One of Occupy Austin's free speech tents with the Austin Overpass Light Brigade's signs.

On February 3 2012, Occupy Austin received about an hour’s notice before a violent police raid which cleared the encampment at City Hall. New regulations imposed a 10pm curfew and rules against tents, bedrolls or other “permanent” structures. As occupiers took the streets, there were several arrests. Activists and journalists were threatened by police ambush and, at one point, a pepper-spray can brandished by Austin Police Officer Jason Mistric. Three undercover police officers that had infiltrated the group in order to entrap its members were present throughout the day.

Tents at Austin's City Hall

Occupy Austin erected tents and celebrated the one-year anniversary of its eviction from City Hall on February 3, 2013.

One year later — this past Sunday — Austin’s occupation gathered again at their first home to honor the day and all that had taken place there since the movement began. Publicly, the group announced a simple potluck. Occupiers put up a food table that was soon overflowing with everything from both vegetarian and carnivore-friendly chili to the infamous piggie pie, a surprisingly edible concoction of graham cracker crumbs, donuts, soy “bacon,” and coffee chocolate syrup.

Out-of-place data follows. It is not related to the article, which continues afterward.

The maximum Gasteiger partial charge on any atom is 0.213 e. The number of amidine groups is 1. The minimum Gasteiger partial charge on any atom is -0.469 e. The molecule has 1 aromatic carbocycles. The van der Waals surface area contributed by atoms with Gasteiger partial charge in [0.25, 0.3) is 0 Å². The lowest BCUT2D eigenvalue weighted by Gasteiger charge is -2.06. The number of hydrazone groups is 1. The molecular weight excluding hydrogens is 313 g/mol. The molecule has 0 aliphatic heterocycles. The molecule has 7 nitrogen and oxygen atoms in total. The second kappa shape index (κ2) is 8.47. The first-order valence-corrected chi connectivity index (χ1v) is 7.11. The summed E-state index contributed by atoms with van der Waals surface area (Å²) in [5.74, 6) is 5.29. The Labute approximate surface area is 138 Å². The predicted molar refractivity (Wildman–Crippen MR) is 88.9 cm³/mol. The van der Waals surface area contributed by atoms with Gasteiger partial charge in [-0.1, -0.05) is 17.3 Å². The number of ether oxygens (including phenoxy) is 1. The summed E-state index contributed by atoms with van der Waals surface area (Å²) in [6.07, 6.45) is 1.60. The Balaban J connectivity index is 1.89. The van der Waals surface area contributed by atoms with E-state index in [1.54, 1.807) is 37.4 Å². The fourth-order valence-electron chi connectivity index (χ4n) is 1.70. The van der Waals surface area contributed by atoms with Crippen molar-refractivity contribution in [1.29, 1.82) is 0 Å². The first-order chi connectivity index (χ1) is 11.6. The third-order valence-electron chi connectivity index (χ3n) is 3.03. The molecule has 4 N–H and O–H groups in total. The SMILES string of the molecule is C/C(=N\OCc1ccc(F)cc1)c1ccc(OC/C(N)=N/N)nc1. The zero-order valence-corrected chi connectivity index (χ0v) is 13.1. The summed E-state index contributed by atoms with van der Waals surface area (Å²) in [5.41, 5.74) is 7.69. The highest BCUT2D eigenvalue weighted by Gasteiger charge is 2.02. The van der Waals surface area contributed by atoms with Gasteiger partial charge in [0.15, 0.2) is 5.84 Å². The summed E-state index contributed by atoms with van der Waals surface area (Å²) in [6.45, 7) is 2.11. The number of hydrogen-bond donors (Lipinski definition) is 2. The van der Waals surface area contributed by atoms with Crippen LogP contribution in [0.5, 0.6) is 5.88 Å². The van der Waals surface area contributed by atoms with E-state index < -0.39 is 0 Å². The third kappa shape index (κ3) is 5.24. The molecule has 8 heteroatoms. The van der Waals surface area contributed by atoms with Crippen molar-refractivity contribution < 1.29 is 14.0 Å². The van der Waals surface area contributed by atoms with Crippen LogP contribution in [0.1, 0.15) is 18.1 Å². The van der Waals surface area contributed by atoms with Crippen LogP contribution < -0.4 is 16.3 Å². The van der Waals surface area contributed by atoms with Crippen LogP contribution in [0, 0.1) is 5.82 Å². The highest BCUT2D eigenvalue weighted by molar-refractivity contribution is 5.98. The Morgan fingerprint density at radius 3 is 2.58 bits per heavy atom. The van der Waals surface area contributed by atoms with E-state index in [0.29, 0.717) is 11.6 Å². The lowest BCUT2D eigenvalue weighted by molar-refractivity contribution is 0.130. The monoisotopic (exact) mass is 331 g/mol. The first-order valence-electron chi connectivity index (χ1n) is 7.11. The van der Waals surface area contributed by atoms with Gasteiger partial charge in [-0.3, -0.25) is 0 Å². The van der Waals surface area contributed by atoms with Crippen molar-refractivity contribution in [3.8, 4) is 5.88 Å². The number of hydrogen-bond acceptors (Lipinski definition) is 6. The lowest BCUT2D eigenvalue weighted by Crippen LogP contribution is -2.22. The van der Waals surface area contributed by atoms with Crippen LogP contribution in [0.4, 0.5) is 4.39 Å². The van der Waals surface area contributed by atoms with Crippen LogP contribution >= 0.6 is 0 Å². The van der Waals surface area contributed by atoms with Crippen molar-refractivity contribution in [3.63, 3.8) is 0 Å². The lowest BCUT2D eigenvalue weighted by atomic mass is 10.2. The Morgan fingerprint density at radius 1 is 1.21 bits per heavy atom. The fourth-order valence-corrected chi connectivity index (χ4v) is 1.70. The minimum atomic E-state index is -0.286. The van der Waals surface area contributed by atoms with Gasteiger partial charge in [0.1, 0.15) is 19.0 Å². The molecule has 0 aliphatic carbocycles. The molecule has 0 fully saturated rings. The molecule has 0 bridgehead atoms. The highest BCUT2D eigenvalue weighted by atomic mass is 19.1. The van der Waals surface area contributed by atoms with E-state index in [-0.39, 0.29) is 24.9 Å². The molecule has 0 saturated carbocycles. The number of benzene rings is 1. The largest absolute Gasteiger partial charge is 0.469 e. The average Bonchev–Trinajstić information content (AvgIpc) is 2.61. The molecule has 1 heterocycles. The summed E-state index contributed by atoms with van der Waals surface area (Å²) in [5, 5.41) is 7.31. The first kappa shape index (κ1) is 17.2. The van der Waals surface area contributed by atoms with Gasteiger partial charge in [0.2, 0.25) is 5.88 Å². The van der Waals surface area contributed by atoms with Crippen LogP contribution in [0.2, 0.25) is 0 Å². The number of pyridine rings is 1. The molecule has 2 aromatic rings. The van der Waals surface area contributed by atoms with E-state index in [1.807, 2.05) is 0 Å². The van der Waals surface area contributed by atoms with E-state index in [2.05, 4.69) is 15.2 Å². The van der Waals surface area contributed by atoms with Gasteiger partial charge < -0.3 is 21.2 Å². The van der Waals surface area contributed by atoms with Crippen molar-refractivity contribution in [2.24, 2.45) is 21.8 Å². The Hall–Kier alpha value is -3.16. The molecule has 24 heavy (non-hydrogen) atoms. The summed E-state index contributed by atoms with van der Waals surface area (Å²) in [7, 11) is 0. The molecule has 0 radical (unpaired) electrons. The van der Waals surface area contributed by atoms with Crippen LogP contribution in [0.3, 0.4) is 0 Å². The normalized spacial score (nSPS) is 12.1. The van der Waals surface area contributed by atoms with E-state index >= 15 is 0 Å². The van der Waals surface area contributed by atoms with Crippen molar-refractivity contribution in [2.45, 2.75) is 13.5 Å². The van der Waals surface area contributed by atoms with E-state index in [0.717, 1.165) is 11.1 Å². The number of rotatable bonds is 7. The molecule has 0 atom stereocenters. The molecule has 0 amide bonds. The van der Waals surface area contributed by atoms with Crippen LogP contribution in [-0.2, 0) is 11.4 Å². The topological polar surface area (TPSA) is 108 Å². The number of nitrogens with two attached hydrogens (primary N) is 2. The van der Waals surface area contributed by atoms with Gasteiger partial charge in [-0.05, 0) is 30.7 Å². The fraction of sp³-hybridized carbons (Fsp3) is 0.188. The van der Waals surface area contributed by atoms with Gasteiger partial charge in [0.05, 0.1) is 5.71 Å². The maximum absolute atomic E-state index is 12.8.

38 “food fight” arrests took place in late 2011 when occupiers refused to remove a food table, eventually leading to a successful lawsuit against City Hall. On Sunday, a security guard emerged with a photocopy of the memo banning permanent structures from the site.

“Do you have a permit or something that allows you to be here today?” she asked me.

“Yes,” I said, “it’s called the First Amendment.”

She tried to give me the memo but I refused, explaining I had read it before. When she placed it on our food table, I tore it up as she walked away being careful not to drop any on the ground — I didn’t intend to litter. Grabbing a piece of chalk (which Austin’s occupation is never without) I wrote ‘The First Amendment is Our Permit” on the plaza. Soon, chalked art and messages appeared everywhere and, as the afternoon wore on, two tents were erected.

Another occupier later thanked me for standing up to the security guard because she credited me with emboldening the rest of the group, which swelled to about 30 at its peak. But I just acted on my knowledge that the security guards have no power without the police backing them up, especially in light of the lawsuit.

The Austin Audio Co-Op erected an amplified sound system and Dan Cioper played folk music, followed by a group jam session. We cheered visits by old friends we hadn’t seen since the encampment. Police drove around City Hall or stopped to observe us but kept their distance.

Our tents seemed to provoke an intense response from the Internet, with messages of solidarity pouring in on Twitter and Facebook from around the world. The local media even appeared, including the Austin American Statesman which captured another of my interactions: